|Bald Eagle at Bantam Lake with nesting material. Photo by Leo Kulinski, Jr.|
An annual count coordinated throughout North America is the Mid-Winter Eagle Count. This count is coordinated by the US Fish and Wildlife Service, as well as various state and local agencies. Observers conduct the count at waterbodies and watercourses while carefully scanning the shorelines for perched birds and looking skyward for gliding eagles. This year's count was conducted on Saturday 14 January 2017. We counted one adult bald eagle at Bantam Lake. We also looked for birds at Pitch, Morris, and Wigwam Reservoirs but did not observe any birds. Nearly 100 other localities are monitored annually. This information is very useful for monitoring eagle populations and is a data source that was used when the US Fish and Wildlife Service reviewed the conservation status of Bald Eagle, which was delisted from US Endangered Species list in 2007. Bald Eagles remained a protected species by many state endangered species lists and the federal act "The Bald and Golden Eagle Protection Act".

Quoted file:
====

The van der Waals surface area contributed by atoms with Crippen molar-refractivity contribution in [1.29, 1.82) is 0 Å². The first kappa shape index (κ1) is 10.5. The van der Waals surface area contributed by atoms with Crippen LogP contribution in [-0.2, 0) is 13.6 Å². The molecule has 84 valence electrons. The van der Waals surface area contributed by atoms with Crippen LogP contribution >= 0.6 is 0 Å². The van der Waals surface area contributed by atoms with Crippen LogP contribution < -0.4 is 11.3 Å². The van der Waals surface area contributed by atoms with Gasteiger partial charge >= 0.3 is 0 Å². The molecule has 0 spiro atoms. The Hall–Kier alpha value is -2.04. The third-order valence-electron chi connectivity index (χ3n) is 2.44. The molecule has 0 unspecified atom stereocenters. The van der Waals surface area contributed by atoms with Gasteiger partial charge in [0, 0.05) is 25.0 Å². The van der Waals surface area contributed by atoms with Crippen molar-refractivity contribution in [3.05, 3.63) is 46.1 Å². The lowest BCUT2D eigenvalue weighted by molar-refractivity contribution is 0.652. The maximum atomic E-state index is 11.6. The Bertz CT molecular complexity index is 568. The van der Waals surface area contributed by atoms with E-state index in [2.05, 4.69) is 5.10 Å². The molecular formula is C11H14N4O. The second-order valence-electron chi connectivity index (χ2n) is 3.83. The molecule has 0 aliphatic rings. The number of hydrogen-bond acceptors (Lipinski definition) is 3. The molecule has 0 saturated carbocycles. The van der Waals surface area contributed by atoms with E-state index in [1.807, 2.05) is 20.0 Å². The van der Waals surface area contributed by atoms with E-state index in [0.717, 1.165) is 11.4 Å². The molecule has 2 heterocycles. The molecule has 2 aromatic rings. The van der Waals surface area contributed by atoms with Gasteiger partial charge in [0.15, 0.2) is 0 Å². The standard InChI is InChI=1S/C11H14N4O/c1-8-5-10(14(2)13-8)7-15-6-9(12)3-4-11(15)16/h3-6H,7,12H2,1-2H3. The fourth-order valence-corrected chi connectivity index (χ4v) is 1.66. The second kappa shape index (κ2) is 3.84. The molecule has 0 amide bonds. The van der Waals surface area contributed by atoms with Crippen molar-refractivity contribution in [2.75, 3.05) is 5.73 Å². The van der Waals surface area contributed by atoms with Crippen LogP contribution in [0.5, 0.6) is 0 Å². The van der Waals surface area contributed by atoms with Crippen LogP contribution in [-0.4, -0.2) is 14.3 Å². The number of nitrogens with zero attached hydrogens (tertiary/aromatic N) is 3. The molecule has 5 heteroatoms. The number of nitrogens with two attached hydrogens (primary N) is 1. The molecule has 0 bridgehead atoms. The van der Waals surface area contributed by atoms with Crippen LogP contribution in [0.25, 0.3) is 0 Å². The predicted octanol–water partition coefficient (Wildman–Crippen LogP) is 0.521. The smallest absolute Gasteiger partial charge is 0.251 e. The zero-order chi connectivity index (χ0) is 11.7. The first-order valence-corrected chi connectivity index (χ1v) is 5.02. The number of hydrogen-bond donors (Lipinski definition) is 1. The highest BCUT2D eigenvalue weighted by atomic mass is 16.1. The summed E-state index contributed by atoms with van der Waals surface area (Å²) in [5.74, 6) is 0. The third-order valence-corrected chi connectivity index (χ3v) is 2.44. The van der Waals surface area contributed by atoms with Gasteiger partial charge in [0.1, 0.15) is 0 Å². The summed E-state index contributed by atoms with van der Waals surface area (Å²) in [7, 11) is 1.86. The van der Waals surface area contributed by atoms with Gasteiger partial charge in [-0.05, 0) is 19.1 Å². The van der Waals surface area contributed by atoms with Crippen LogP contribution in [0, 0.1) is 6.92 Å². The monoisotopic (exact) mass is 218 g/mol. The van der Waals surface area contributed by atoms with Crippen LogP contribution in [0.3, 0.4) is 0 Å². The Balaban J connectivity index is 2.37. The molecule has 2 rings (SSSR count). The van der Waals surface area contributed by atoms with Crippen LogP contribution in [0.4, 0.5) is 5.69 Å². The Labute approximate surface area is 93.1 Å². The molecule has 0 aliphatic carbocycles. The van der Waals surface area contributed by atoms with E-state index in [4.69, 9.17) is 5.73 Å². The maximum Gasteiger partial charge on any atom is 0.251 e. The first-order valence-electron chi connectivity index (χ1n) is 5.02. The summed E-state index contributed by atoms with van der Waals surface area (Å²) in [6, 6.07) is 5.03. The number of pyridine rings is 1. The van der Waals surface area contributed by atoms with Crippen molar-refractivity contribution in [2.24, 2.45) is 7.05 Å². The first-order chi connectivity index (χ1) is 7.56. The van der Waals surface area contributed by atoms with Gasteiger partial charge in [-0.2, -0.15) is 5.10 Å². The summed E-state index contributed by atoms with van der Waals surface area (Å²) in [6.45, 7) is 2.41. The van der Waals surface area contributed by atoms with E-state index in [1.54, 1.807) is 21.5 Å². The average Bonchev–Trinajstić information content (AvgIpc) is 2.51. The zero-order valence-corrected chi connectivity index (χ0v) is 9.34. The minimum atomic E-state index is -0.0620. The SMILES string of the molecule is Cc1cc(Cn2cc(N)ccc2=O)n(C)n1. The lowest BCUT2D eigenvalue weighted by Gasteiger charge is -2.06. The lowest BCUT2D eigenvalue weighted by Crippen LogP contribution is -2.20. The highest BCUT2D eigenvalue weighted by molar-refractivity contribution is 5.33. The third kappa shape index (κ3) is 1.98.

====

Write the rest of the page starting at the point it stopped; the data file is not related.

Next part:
Bald Eagles have been steadily recolonizing the state of Connecticut as a breeding bird. New nests are being found throughout the state almost every year. If we are lucky, we may be able to report that they will be nesting at Bantam Lake soon. Until then, you can see them hunting for fish on Bantam Lake and River usually each spring, late summer, and into the autumn until the ice covers the lake. When ice coverage is nearly complete, Bald Eagles fly to nearby rivers that don't tend to freeze, especially at the foot of large dams that constantly discharge water.